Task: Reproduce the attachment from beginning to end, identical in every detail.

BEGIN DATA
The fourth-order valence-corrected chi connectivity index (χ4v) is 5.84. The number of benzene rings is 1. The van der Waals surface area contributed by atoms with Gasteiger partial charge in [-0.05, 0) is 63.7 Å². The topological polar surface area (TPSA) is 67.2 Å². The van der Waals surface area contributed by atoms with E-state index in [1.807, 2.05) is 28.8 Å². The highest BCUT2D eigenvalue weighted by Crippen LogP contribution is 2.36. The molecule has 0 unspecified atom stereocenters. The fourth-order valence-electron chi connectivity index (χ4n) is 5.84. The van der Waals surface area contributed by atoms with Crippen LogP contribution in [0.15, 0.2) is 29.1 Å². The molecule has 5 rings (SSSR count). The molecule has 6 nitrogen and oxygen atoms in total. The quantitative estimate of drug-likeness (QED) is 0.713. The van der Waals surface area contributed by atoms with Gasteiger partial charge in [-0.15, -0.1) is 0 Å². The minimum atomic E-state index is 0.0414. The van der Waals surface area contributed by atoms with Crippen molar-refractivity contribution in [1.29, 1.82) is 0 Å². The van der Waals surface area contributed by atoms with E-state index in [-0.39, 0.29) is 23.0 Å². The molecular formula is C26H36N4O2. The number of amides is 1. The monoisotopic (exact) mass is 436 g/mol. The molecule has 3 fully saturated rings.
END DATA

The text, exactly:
The fourth-order valence-corrected chi connectivity index (χ4v) is 5.84. The number of benzene rings is 1. The van der Waals surface area contributed by atoms with Gasteiger partial charge in [-0.05, 0) is 63.7 Å². The topological polar surface area (TPSA) is 67.2 Å². The van der Waals surface area contributed by atoms with E-state index in [1.807, 2.05) is 28.8 Å². The highest BCUT2D eigenvalue weighted by Crippen LogP contribution is 2.36. The molecule has 0 unspecified atom stereocenters. The fourth-order valence-electron chi connectivity index (χ4n) is 5.84. The van der Waals surface area contributed by atoms with Crippen LogP contribution in [0.15, 0.2) is 29.1 Å². The molecule has 5 rings (SSSR count). The molecule has 6 nitrogen and oxygen atoms in total. The quantitative estimate of drug-likeness (QED) is 0.713. The van der Waals surface area contributed by atoms with Gasteiger partial charge in [-0.15, -0.1) is 0 Å². The minimum atomic E-state index is 0.0414. The van der Waals surface area contributed by atoms with Crippen molar-refractivity contribution in [1.29, 1.82) is 0 Å². The van der Waals surface area contributed by atoms with E-state index in [-0.39, 0.29) is 23.0 Å². The molecular formula is C26H36N4O2. The number of amides is 1. The monoisotopic (exact) mass is 436 g/mol. The molecule has 3 fully saturated rings.